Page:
It works thanks to dedicated DNS servers, which will check a domain against databases to see if it has been flagged for malware, ads, or trackers in the past. If so, it blocks the resource from loading, which should also provide a small boost to speeds.
- Basic – $5 per month
- Plus – $10 per month
- Visionary – $30 per month
ProtonVPN has a tiered service, with four different plans on offer. It makes things slightly difficult at first, but at least there’s a decent amount of choice for the average user.
We’ll begin with the Free tier, which allows for one VPN connection, as well as connecting to servers in three countries. These are found in the US, Japan, and the Netherlands. Speeds were decent, while they’re happy to ensure that no logs are kept, even if they aren’t collecting payment. Above all, it’s one of the better free offerings you’ll find, and it’s a great way to introduce yourself to their service.
Moving onto paid plans; the Basic package allows for two simultaneous connections, as well as faster speeds compared to the free tier. You’ll also get P2P functionality, and access to servers in all 54 countries.
Next, Plus ups the connection speed further, along with allowing for streaming capabilities. This tier allows for five simultaneous connections, gives access to Secure Core servers, and other smaller benefits which are listed below.
The Visionary package costs a massive $30 per month, adding a ProtonMail account along with 10 simultaneous connections, and every Plus plan feature.
Payment can be made via credit card, PayPal or Bitcoin. The latter is an interesting option, allowing users to remain anonymous while making a purchase.
Lastly, their 30-day money-back guarantee will only give a proportional refund, as stated in their terms of service;
“You may cancel your account with a refund for any unused portion of the service period within 30 days of the initial purchase. Here, any unused portion of the service period refers to the prorated remaining full days of the subscription period. Refunds or credits beyond the 30 days window will be considered, but at the sole discretion of the Service.”
ProtonVPN operates with a strict no-logs policy, that has been verified following a review of their source code by SEC Consult. Their findings have been published online, and the Android report can be viewed here. They have additional security assessments which are available for MacOS, Windows, and iOS platforms.
As well as no session usage logs and no metadata, their logging policy states that:
- We don’t log which websites you visit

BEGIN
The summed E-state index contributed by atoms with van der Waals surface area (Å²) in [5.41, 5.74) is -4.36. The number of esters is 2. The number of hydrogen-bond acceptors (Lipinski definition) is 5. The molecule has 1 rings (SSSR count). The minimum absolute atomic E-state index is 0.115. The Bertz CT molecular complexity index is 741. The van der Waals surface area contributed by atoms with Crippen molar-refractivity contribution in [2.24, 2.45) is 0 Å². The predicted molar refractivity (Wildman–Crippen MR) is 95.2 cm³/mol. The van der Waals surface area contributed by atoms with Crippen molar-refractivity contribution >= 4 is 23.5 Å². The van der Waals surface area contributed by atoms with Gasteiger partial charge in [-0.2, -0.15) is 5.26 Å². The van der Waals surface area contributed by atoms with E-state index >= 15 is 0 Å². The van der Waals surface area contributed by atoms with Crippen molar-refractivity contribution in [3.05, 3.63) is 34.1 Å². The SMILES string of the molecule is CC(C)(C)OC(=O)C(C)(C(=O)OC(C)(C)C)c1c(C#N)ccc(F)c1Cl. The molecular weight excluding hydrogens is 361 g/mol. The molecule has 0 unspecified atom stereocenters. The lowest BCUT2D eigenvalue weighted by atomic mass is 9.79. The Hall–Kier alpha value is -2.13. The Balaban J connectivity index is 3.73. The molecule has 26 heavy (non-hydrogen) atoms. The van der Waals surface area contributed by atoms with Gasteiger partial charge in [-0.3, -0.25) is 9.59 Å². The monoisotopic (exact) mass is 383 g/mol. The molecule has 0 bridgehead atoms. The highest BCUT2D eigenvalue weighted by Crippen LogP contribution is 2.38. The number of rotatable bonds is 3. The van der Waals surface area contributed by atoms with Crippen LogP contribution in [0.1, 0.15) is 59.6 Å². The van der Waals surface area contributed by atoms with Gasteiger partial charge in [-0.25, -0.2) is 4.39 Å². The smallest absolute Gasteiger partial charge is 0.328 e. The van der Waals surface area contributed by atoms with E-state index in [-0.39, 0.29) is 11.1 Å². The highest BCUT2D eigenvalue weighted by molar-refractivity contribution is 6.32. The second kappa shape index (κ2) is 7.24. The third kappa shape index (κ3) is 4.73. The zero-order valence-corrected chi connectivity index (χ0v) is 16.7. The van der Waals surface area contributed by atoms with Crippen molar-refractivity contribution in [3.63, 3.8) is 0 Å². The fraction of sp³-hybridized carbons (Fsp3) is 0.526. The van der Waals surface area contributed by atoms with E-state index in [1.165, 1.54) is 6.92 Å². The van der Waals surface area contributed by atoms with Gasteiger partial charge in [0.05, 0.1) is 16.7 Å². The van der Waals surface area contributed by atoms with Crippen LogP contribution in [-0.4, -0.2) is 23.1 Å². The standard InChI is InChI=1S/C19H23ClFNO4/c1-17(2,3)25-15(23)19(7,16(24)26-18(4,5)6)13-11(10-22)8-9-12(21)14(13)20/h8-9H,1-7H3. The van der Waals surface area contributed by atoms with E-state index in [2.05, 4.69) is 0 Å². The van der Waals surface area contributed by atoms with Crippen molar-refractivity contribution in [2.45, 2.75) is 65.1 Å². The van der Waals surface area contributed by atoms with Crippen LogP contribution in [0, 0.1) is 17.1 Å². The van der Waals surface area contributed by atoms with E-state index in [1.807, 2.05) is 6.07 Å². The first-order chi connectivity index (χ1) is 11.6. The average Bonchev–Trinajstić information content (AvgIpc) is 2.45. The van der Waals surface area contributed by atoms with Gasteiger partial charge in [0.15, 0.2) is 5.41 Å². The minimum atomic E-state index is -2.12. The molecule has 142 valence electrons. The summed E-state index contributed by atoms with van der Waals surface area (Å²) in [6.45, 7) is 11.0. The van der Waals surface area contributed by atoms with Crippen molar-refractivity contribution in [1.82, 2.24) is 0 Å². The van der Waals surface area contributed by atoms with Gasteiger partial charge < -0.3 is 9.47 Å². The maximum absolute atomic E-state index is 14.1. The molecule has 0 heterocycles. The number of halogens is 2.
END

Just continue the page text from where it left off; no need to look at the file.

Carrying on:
- We don’t log your traffic or the content of any communications
- We don’t log your IP address
- We don’t log your session lengths
- We don’t log or track any location-based information
They have a transparency report coupled with a warrant canary, although the page hasn’t been updated since May 29, 2020. It says:
“Under Swiss law, ProtonVPN is not obligated to save connection logs, and we adhere to a strict no-logs VPN policy. Therefore, we are unable to comply with requests for user connection logs, even if they are legally binding. Furthermore, under Swiss law, a Warrant Canary is not meaningful, because, under Swiss law, the target of a surveillance or data request must always be eventually notified, so they have the opportunity to contest the data request.”
Overall, it’s a trustworthy package that has been independently verified, and it has been released as open-source software for anyone to take a look at. ProtonVPN deserves credit for their transparency, and their commitment to keeping their users’ data safe.
As we’ve mentioned, ProtonVPN separates the speed of each tier depending on how much the user pays per month. For example, the Free tier offers ‘medium speeds’ (whatever that means), while Basic is ‘high speed’. The Plus version I was using offered the ‘highest’ speeds, so I was expecting good results considering the hefty asking price.
Here are normal connection speeds without a VPN, to give you a better idea of what I’m used to:
ProtonVPN has the option to switch to the fastest server, so I promptly obliged. Typically, London has the closest servers, and the same is true for ProtonVPN. Results are found in the image below.
Despite taking a slight hit, speeds were still above the 215 Mbps range, which is actually reasonably impressive. The upload speed was hardly affected, while ping only went up ever so slightly.